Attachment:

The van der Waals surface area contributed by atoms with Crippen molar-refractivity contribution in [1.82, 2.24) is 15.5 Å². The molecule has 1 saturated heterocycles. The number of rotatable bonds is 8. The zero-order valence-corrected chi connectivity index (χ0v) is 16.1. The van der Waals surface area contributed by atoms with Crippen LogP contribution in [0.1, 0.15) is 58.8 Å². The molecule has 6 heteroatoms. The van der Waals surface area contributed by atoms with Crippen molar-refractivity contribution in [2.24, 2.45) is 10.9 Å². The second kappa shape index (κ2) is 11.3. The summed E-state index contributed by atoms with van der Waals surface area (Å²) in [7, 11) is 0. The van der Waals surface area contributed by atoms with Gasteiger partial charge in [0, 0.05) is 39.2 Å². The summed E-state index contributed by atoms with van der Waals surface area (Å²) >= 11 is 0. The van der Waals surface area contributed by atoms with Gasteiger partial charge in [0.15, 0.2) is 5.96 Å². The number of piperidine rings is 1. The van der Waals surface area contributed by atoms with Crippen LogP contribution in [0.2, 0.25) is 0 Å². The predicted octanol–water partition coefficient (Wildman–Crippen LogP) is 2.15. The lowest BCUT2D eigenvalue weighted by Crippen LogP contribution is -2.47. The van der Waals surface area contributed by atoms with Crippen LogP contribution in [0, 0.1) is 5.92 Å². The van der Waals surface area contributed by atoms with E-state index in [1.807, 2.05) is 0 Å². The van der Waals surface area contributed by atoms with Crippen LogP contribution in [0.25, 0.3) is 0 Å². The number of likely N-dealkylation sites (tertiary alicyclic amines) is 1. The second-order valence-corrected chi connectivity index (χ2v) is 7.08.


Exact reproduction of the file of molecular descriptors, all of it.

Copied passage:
The van der Waals surface area contributed by atoms with Crippen molar-refractivity contribution in [1.82, 2.24) is 15.5 Å². The molecule has 1 saturated heterocycles. The number of rotatable bonds is 8. The zero-order valence-corrected chi connectivity index (χ0v) is 16.1. The van der Waals surface area contributed by atoms with Crippen LogP contribution in [0.1, 0.15) is 58.8 Å². The molecule has 6 heteroatoms. The van der Waals surface area contributed by atoms with Crippen molar-refractivity contribution in [2.24, 2.45) is 10.9 Å². The second kappa shape index (κ2) is 11.3. The summed E-state index contributed by atoms with van der Waals surface area (Å²) in [7, 11) is 0. The van der Waals surface area contributed by atoms with Gasteiger partial charge in [0, 0.05) is 39.2 Å². The summed E-state index contributed by atoms with van der Waals surface area (Å²) >= 11 is 0. The van der Waals surface area contributed by atoms with Gasteiger partial charge in [0.15, 0.2) is 5.96 Å². The number of piperidine rings is 1. The van der Waals surface area contributed by atoms with Crippen LogP contribution in [0.2, 0.25) is 0 Å². The predicted octanol–water partition coefficient (Wildman–Crippen LogP) is 2.15. The lowest BCUT2D eigenvalue weighted by Crippen LogP contribution is -2.47. The van der Waals surface area contributed by atoms with Crippen LogP contribution in [0, 0.1) is 5.92 Å². The van der Waals surface area contributed by atoms with E-state index in [1.807, 2.05) is 0 Å². The van der Waals surface area contributed by atoms with Crippen LogP contribution in [0.25, 0.3) is 0 Å². The number of likely N-dealkylation sites (tertiary alicyclic amines) is 1. The second-order valence-corrected chi connectivity index (χ2v) is 7.08.